Kim Jong-il

Hagiography of the Kims and the Childhood of Saints: Kim Jong-il

By | August 12, 2014

Christopher Richardson examines the mythological narrative of Kim Jong-il’s genesis, uncovering the carefully constructed combination of religion, half-truths, and state propaganda.

“Victory Day,” the Canonization of Kim Jong-il, and North Korean Succession Politics

By | August 02, 2014

Why did the North Korean commemorations of the July 27, 1953 Armistice dwell so heavily on Kim Jong-il, who was just a child during the Korean War? Adam Cathcart investigates how shifting histories in Pyongyang are laying the groundwork for ongoing succession narratives for the present leader.

Justifying Hereditary Succession in North Korea

By | March 09, 2014

Is the succession process to Kim Jong-un complete, or still very much in train? Sino-NK’s chief editor analyzes a recently-unearthed speech by the supreme leader.

Back to the Primary Source: Hunting for Kim Il-sung’s “May 25th Instructions”

By | February 19, 2014

1967 was a key year in ensuring that the Kim family’s iron-fisted ideological control of the DPRK would continue indefinitely. At the forefront of this process was a speech delivered on May 25 that year. The problem is that no foreigner has ever seen it, and it has long been misidentified by South Korean scholars. Hwang Jang-yop turns in his grave, while Fyodor Tertitskiy investigates.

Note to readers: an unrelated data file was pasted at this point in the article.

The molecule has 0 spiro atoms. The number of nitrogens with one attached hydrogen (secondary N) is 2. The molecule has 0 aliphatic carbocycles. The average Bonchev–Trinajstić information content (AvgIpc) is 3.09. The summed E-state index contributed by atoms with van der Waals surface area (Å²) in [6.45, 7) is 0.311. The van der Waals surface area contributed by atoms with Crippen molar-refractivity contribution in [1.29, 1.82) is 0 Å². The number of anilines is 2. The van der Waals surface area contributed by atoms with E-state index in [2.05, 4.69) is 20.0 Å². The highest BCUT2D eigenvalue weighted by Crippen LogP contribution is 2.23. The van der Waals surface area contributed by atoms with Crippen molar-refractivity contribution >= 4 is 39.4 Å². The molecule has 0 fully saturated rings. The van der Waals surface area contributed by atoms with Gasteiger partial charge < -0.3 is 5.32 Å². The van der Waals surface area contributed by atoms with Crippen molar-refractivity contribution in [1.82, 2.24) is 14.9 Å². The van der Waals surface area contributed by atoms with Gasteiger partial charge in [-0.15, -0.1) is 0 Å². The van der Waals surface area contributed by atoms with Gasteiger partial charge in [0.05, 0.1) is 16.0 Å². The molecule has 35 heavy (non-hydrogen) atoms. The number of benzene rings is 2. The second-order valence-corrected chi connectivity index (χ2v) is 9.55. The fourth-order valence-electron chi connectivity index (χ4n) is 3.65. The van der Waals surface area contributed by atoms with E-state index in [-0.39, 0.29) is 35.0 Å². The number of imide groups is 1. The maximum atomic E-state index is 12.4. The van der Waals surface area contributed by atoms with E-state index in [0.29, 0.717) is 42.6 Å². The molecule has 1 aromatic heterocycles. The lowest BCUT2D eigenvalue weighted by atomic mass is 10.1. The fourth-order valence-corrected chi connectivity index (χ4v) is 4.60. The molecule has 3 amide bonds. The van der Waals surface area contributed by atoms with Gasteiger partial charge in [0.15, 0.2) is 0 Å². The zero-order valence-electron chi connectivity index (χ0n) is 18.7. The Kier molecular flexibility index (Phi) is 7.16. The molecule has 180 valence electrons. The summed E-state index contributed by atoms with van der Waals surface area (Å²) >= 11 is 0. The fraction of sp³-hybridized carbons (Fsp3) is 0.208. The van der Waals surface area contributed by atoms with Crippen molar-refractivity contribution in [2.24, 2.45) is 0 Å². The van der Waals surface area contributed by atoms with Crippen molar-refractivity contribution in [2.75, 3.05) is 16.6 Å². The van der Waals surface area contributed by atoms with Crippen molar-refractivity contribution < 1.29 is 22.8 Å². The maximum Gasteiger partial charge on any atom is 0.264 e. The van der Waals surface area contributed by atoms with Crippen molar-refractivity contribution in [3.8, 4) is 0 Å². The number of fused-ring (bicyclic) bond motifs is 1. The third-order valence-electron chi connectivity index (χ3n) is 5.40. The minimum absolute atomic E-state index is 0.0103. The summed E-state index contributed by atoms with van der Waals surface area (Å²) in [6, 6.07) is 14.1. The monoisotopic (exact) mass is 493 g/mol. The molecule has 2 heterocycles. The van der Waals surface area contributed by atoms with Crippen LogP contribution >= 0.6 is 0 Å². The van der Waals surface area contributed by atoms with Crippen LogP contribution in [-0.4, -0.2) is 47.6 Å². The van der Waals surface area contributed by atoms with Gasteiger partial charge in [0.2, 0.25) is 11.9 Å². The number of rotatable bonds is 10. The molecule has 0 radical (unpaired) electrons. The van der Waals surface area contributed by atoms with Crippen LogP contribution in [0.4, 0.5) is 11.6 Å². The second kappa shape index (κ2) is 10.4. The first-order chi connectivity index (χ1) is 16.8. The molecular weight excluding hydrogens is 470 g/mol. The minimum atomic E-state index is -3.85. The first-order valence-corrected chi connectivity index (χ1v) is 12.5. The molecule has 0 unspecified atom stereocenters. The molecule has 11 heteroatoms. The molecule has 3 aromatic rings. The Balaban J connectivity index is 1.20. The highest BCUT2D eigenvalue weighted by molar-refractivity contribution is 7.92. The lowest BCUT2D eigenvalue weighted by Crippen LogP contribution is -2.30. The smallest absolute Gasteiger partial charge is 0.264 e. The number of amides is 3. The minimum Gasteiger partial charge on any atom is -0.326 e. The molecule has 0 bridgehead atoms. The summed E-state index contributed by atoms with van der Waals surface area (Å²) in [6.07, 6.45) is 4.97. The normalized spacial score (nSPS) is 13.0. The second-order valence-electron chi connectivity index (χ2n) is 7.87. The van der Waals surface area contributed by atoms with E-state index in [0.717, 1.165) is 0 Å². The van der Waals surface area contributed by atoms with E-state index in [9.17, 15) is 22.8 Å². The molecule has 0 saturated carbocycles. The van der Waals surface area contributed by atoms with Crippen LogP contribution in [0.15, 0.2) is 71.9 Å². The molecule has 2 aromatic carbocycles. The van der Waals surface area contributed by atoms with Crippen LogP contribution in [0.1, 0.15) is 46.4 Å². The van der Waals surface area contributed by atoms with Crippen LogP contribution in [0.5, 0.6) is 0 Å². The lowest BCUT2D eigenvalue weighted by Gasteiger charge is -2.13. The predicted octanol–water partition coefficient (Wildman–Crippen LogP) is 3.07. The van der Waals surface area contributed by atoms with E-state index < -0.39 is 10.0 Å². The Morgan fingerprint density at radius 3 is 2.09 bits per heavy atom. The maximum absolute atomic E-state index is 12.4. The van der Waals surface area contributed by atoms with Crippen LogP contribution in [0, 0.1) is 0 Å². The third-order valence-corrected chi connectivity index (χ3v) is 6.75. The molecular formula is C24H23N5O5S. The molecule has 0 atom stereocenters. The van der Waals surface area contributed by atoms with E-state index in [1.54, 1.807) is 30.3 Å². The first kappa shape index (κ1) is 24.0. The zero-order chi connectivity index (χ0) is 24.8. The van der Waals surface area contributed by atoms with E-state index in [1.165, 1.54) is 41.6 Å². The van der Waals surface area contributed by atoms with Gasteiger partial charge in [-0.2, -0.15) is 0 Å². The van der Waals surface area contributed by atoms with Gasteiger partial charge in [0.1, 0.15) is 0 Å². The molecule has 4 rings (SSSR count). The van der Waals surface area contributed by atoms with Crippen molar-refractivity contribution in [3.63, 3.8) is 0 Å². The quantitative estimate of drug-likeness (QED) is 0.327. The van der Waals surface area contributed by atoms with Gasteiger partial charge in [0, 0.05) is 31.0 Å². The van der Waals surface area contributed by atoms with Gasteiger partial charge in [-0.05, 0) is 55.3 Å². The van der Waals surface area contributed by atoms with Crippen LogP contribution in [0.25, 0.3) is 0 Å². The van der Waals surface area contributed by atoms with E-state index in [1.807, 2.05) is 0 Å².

Kimism’s Great Christmas Power Grab

By | February 07, 2014

When the Kim regime arrested, tried and swiftly executed Jang Sung-taek in December 2013, it was implementing the ancient maxim about the relative power of regents and monarchs, and following the ruthless logic of autocracy everywhere. Machiavelli would not have been in the least bit surprised by the death, as Christopher Green investigates in another of his columns for Groove Korea.

Jang Sung-taek: Chopped Off at the Knees

By | December 05, 2013

The purge of Jang Sung-taek has provided the world with a fresh layer of Korean peninsula intrigue, and yet more questions about the nature of Kimist dominance in the era of Jong-un. As the Twittersphere flutters, Nick Miller weighs in. Additional content from Christopher Green.

Treasured Swords: Environment under the Byungjin Line

By | June 03, 2013

Rarely do all three leaders of the Kim dynasty go on the public record about a single policy issue, and this makes inter-generational analysis of policy tropes a thorny proposition. However, we now have access to major treatizes on land management theory from the 1960s, 1980s and 2010s. Naturally, Robert Winstanley-Chesters has them lined up for comparison.

Eternal Recurrence: North Korean Iconography

By | May 21, 2013

Highlighting continuities and nuclear disjunctures in North Korean depictions of the Kim family, Adam Cathcart glosses a Heonik Kwon essay and tags the Mansudae Art Studios.